Normal to above-normal rains have been reported for cereal and bean crops during the first season of 1999/2000. Harvesting began in August in main producing areas in the west (Santa Rosa de Copán) and centre-east (Danli). Despite favourable rains, maize output from the first season crop (main) is expected to be a low 400 000 tonnes, close to last year's crop which was severely affected by hurricane "Mitch". This is attributed largely to the unattractive producer prices.
Planting of the 1999/2000 first season cereal and bean crops started in May with the arrival of rains. Despite favourable weather conditions, below-average plantings of maize, the main cereal, are anticipated due to low prices, as a result of a larger than expected 1998/99 second season ("postrera") maize crop and the competition of low priced imports, including substantial food aid, which continues to be distributed to people affected by hurricane "Mitch".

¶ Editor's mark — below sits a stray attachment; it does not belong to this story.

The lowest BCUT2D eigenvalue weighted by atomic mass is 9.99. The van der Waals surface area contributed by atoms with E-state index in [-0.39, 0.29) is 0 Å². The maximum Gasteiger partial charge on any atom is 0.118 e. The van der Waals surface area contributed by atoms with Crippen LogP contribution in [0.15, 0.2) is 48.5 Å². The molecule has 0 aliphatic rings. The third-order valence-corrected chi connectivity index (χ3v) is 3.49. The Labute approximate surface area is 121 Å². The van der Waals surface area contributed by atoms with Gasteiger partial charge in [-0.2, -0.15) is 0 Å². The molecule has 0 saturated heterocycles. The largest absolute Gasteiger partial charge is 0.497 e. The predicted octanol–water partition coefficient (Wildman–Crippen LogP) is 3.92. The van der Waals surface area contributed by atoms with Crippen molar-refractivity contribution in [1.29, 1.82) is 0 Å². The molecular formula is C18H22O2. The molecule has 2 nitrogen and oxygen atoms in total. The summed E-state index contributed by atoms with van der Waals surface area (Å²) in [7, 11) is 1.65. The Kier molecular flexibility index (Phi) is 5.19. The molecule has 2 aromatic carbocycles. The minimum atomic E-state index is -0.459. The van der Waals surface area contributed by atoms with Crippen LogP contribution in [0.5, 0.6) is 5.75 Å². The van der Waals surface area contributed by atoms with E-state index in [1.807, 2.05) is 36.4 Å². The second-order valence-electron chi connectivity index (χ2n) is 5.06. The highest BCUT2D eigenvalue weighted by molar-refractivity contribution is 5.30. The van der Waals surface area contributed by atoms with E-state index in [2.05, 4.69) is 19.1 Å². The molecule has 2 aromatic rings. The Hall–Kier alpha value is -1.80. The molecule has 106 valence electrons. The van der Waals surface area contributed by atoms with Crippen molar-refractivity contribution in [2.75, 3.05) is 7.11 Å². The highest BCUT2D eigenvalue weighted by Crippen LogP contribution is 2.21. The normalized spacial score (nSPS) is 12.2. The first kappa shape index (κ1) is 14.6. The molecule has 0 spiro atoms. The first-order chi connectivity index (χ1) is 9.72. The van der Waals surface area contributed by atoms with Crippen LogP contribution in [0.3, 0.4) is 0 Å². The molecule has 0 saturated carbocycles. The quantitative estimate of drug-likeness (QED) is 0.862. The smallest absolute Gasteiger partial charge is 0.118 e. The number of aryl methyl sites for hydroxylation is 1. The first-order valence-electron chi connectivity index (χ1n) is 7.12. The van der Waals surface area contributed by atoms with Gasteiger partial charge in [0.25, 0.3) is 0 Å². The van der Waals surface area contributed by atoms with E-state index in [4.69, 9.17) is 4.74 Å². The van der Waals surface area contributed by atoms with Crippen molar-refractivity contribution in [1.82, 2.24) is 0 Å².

During the past 6 months:
Conclusiones de los Grupos de Trabajo
Bruselas, 22 de abril de 1999
El presente documento reune las conclusiones de los Grupos de trabajo llevados a cabo durante el Seminario estratégico "Post-Mitch. De la emergencia al desarrollo", organizado por VOICE en Bruselas el 17 y 18 de marzo de 1999. Dichos grupos fueron: Salud básica (Coordinador: Dieter Müller – Medico International), Ayuda y seguridad alimentaria (Coordinador: Robert Hynderick – Euronaid), Vivienda e infraestructuras (Coordinador: Carlo Tassara – CISP).
Hurricane Mitch washed away years of progress in reforesting the mountain slopes along the Caribbean coast of Honduras. But the Canadian Director of the Hardwood Forest Development Project, Richard Trudel, believes the hurricane's destruction clearly demonstrated the importance of maintaining the rainforest.
"There is more interest now in reforestation because many people believe deforestation had a direct effect in the disaster," said Montreal-born Trudel.
Trudel is a forestry engineer who has worked in Honduras for the past 10 years.
Central America 6/98